You are here to be accorded this honor; you have merited it well. To achieve this distinguished goal you have patiently, attentively, perhaps at times even somewhat apprehensively, devoted much time and concentrated attention to absorb the lessons of our Order.
These lessons are part of the preparation of all Knights of Columbus, since only through learning them may the Knights better appreciate and resolve to practice effectively our Order’s cardinal principles of Charity, Unity and Fraternity.
I am here to exercise the most treasured prerogative of my office as District Deputy—to bestow our Order’s knighthood upon you. Very shortly we will proceed with the ceremony but I feel it incumbent upon me, first to comment briefly upon an aspect of your approaching status as a Knight of Columbus which has not been touched upon before.
I would recall to you the lessons impressed upon you in the course of those ceremonies in which you have already participated — our Degrees. Certain essential facts relative to the ideals which a Catholic gentleman must embrace in order to justify his title of Knight of Columbus were presented to you. These admonitions were phrased in dramatic language and delivered by you by men whose experience as Knights guarantees their ability to express these sentiments with sincerity and conviction.
There remains one more thought, however, which, though emphasized in our ceremonials, is of such vital importance that it can never be repeated too often. It is simply this:
The words Charity, Unity and Fraternity are written clearly into our ceremonials. But they are only words until they are given life in the actions of men who know their value and are committed to work for them.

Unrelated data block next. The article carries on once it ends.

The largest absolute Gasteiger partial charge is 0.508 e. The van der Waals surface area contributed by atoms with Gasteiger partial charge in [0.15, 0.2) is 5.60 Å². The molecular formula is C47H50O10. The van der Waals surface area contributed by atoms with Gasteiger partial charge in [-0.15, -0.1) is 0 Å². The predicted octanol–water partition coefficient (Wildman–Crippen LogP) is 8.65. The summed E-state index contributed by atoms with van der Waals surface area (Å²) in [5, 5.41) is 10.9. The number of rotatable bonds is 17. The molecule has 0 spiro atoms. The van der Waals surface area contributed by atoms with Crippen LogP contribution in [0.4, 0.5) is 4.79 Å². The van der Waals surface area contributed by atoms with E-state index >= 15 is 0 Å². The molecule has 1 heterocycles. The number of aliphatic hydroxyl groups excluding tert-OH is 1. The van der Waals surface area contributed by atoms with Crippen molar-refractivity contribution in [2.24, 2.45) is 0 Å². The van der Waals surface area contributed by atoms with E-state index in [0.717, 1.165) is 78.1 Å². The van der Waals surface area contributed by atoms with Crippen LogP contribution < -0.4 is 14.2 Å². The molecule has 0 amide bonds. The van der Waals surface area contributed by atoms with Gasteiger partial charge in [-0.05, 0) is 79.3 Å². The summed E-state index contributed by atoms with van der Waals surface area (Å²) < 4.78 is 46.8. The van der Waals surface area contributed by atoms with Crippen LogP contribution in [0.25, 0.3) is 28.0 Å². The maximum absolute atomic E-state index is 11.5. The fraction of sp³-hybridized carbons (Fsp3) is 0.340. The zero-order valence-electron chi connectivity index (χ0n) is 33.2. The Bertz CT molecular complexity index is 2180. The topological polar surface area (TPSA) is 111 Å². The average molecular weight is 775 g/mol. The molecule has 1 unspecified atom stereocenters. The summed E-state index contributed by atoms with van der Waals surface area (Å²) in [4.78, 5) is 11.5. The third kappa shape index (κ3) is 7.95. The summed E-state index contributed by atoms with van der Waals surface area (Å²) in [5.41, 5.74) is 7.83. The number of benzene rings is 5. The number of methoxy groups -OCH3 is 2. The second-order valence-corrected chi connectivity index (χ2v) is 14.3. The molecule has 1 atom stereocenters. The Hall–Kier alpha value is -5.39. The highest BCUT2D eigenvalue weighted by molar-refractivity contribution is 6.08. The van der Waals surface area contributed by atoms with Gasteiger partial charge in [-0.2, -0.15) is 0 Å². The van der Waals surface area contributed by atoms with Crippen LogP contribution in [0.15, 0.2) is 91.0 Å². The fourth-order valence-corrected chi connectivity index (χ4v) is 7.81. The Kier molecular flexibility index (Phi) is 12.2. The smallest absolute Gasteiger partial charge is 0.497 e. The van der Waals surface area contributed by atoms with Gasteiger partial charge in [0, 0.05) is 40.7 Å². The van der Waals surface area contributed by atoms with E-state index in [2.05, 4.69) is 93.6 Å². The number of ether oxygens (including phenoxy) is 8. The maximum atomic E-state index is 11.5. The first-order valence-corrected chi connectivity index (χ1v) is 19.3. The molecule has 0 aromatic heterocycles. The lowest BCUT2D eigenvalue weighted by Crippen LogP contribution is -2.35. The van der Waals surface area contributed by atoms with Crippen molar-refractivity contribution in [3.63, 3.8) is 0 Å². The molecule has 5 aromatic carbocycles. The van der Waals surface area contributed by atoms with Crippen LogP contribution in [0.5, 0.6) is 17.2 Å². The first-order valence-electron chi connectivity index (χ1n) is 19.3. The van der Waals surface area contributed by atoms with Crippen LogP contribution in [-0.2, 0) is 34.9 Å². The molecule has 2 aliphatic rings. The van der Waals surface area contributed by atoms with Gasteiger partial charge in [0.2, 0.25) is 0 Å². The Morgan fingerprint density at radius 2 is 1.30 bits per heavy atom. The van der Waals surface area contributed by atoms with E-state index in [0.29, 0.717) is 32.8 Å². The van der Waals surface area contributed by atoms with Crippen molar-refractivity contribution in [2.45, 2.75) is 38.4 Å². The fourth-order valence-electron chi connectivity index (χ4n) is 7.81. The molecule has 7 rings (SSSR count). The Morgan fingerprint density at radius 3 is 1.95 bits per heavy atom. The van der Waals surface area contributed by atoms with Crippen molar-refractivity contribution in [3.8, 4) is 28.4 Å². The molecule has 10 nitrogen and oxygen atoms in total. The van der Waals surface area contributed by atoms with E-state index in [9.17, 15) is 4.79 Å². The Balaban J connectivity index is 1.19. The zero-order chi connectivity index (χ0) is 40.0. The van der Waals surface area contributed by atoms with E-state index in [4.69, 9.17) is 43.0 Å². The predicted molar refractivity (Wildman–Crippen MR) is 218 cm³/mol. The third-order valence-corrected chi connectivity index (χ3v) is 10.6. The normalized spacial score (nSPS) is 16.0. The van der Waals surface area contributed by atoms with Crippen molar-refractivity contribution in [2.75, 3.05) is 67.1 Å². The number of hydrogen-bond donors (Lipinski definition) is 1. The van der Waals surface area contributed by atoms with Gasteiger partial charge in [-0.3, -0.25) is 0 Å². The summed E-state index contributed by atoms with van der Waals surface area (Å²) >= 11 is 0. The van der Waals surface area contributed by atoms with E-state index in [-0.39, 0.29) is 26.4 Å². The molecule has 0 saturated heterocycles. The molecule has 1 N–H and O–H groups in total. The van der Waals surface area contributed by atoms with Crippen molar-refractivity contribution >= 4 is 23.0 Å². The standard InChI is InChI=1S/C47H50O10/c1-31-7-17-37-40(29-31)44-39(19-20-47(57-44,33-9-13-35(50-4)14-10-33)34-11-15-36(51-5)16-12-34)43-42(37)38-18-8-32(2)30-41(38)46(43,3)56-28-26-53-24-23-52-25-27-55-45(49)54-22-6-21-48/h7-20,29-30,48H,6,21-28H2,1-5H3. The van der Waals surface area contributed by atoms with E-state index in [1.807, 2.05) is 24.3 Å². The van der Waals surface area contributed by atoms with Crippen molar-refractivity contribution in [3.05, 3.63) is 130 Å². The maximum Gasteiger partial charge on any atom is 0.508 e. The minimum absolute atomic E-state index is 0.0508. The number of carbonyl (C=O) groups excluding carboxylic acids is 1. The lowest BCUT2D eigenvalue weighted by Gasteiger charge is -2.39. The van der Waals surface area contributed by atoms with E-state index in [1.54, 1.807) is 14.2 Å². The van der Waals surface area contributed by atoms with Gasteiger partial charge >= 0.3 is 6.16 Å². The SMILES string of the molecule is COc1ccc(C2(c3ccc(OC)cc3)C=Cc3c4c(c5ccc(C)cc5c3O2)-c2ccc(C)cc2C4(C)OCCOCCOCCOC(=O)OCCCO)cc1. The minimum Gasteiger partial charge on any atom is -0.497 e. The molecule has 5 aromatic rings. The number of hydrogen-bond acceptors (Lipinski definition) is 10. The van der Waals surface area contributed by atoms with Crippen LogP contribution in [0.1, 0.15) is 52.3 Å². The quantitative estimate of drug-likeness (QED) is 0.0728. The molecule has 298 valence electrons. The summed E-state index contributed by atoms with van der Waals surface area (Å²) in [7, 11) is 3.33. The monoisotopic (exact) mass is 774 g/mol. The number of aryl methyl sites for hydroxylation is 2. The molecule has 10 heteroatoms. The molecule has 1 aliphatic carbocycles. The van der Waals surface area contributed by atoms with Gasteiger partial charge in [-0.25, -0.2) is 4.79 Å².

These glorious God-given virtues of Charity, Unity and Fraternity exist potentially in your hearts and souls—in those of every man—but unless you live them as God intended you to do, they can and will lie useless—contributing nothing to a world hungry for justice and peace and kindness—bringing strength of spirit to no one.
Your formation and instruction are not over. They will continue throughout your membership in the Knights of Columbus where you are expected to live a good Catholic life, accept specific responsibilities, and train yourself for Catholic lay leadership. Others will judge the Order of the Knights of Columbus and judge our Church by the manner of your life and your actual participation in the social welfare for the betterment of all mankind. By the way you participate in the active life and programs of your council so will you help to promote the future of the Knights of Columbus and to attract others to assist you and us in the attainment of these noble objectives.
It is my earnest prayer, therefore, that when, in a short time, the Sword of Knighthood rests upon your shoulder and you are solemnly invested with that great title of Knight of Columbus—the memory of that moment will remain forever in your heart. Your own daily personal commitment should pour forth in generous service and good example an abundant expression of those divine sentiments of Charity, Unity and Fraternity to all mankind. Worthy Warden proceed.
WARDEN: Worthy Brothers, you have been provided with a name card. You will now hold the card in your hand.
The two Warden’s aides will take a place in the center aisle on either side and alternately conduct the candidates to the Warden. The Warden will take the name card and present the candidate to the D.D. and return the name card. Soft music will be played during the knighting ceremonial. The D.D. will come to the center front of the sword table and with the sword resting upon the candidates right shoulder, state solemnly to each one individually.
D.D.: By the authority vested in me, I now proclaim you Brother ... a Knight of Columbus.
The candidate will then return to his place by way of the side aisle.
When every candidate has been knighted:
G.K.: All join in singing “Praise to the Lord:”
G.K. will welcome each candidate and present him with the lapel emblem and make any announcements as are necessary to inform them of the balance of the day’s program, banquet, etc., time and place of the next meeting.
Announces closing prayer.
CHAPLAIN: Closing prayer.